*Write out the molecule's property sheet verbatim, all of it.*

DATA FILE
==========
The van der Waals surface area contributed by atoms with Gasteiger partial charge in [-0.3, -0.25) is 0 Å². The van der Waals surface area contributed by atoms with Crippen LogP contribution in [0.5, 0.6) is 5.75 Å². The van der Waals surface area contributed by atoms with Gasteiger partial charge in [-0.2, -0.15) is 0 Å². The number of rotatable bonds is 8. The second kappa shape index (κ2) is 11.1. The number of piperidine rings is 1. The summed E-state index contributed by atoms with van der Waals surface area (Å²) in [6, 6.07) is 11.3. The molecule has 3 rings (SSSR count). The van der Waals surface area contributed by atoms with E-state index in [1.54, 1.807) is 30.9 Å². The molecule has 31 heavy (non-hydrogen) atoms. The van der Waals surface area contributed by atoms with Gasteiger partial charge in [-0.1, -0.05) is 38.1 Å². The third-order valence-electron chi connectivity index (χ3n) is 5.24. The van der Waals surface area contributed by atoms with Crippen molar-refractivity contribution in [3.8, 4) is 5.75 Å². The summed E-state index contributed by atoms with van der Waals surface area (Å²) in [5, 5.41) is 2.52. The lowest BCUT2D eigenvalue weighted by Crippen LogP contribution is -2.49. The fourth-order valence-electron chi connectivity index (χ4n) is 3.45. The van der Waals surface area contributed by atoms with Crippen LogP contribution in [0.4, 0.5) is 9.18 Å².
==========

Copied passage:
The van der Waals surface area contributed by atoms with Gasteiger partial charge in [-0.3, -0.25) is 0 Å². The van der Waals surface area contributed by atoms with Crippen LogP contribution in [0.5, 0.6) is 5.75 Å². The van der Waals surface area contributed by atoms with Gasteiger partial charge in [-0.2, -0.15) is 0 Å². The number of rotatable bonds is 8. The second kappa shape index (κ2) is 11.1. The number of piperidine rings is 1. The summed E-state index contributed by atoms with van der Waals surface area (Å²) in [6, 6.07) is 11.3. The molecule has 3 rings (SSSR count). The van der Waals surface area contributed by atoms with E-state index in [1.54, 1.807) is 30.9 Å². The molecule has 31 heavy (non-hydrogen) atoms. The van der Waals surface area contributed by atoms with Gasteiger partial charge in [-0.1, -0.05) is 38.1 Å². The third-order valence-electron chi connectivity index (χ3n) is 5.24. The van der Waals surface area contributed by atoms with Crippen molar-refractivity contribution in [3.8, 4) is 5.75 Å². The summed E-state index contributed by atoms with van der Waals surface area (Å²) in [5, 5.41) is 2.52. The lowest BCUT2D eigenvalue weighted by Crippen LogP contribution is -2.49. The fourth-order valence-electron chi connectivity index (χ4n) is 3.45. The van der Waals surface area contributed by atoms with Crippen LogP contribution in [0.4, 0.5) is 9.18 Å².